How can we survive without code requirement?

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Posts: 66
Joined: Thu Mar 06, 2003 10:21 pm
Location: Springfield, Ohio

How can we survive without code requirement?

Post by N8PQB » Sun Jan 07, 2007 11:21 pm

I have been expecting many of the comments written here with regard to the dropping of the code requirement. The 1% hasn’t disappointed me.
Flashback…..1991 when the “no code tech” license become available, again the 1% expressed their opinions. This is America, and one of our freedoms is sharing our opinion even when it isn’t asked for. I would like to share my story with the 1%. As a Vietnam Aviator I learned the code, never had cause to use it, but I knew it. After returning to the USA in 1965, a privilege some didn’t have, I stated a family. Many of you can remember, money was not plentiful then, I had all I could do to raise my family. Then I found out one thing I left in Vietnam was my hearing. Before long I couldn’t hardly understand someone standing in front of me.
Fast forward to 1991.….. Family is raised, money is better, college degree in Electronic Engineering, this is the good life! Then the FCC created the “No Code Tech” license. Finally I would be able to join the ham radio ranks. Yes, I like many others started two way radio talk on 11 meters. Giving up the 11 meters I moved onto 2 meters like many of my friends during that initial first wave of new hams that would be the downfall of amateur radio, according to the 1%.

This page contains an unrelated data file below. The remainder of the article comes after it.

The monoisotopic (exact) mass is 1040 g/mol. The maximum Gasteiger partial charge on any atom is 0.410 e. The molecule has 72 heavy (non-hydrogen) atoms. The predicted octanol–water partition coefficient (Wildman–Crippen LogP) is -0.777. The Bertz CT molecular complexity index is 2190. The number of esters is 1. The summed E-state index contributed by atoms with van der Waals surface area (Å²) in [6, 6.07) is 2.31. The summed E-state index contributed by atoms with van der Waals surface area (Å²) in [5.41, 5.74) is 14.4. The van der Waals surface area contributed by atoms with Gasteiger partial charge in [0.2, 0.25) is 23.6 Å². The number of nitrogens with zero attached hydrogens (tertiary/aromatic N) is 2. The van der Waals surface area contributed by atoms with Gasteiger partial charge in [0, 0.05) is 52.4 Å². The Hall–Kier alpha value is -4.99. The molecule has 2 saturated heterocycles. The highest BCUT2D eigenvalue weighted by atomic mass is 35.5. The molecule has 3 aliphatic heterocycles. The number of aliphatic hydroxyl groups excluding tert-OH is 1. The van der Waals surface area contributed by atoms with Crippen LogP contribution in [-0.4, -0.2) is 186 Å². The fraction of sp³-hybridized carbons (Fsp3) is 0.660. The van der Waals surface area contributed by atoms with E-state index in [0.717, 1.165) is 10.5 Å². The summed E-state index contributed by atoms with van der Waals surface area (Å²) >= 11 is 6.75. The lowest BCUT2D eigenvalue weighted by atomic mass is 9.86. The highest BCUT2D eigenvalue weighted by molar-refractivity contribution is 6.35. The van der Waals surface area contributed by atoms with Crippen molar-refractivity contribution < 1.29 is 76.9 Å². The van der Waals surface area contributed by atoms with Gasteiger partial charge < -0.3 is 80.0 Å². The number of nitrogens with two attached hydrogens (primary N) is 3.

But it didn’t happen as the 1% said it would, and amateur radio took another giant step forward. I couldn’t advance through the ranks because I couldn’t hear the frequency tones used for code. But that was ok, all I lost in the war was my hearing, many others lost much more. I survived the 1% chants and the put downs, but I was the best 2 meter guy around. I knew electronics, and could build most anything, and I was very proud to be able to say I was an amateur.
Now fast forward to 2007.…. And the FCC has eliminated the code requirement once and for all, and again we have a “No Code” amateur license step. I congratulate all those that are planning on moving up the ranks of amateur licenses, GO FOR IT.!! I now have a retirement home in front of me that doesn’t allow antennas, so I have no need to advance any further.
I address this to the 1% and make a promise to you….Amateur Radio Will Survive This Change As It Has All The Others.
Yes there will be a small percentage of new amateurs that will have come from the 11 meter band, and yes a 1% of them will be a bit rough around the edges. But with your help and patience to guide them they will become the kind of amateur you will be proud to say, “I was their Elmer”.
So in closing I say this, until you know their story, don’t be so hard on them. An old Indian saying was, “don’t judge another man until you have walked in his shoes”, I think that was good advice then, and will apply to this change as well. This is a golden opportunity for many amateurs to demonstrate their skills and knowledge to bring these new operators into this proud hobby and give them a solid footing to stand on.

A Proud No Code Tech,
Tom, N8PQB

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Post by ka8wbr » Mon Jan 08, 2007 4:53 am

Hey, just because your " station restricted" at your home qth, dosen't mean you shouldn't advance your operating priviledges too. After all, there's always mobile radio, and besides, hams are always known for "hiding antennas in the darndest places out of sight. I'm sure you have other friends with stations who'll let you operate also. So, don't let that be a detractor for you yourself to upgrade too! Like you said, "go for it" !!!! And yes, Amateur Radio "will survive! " '73!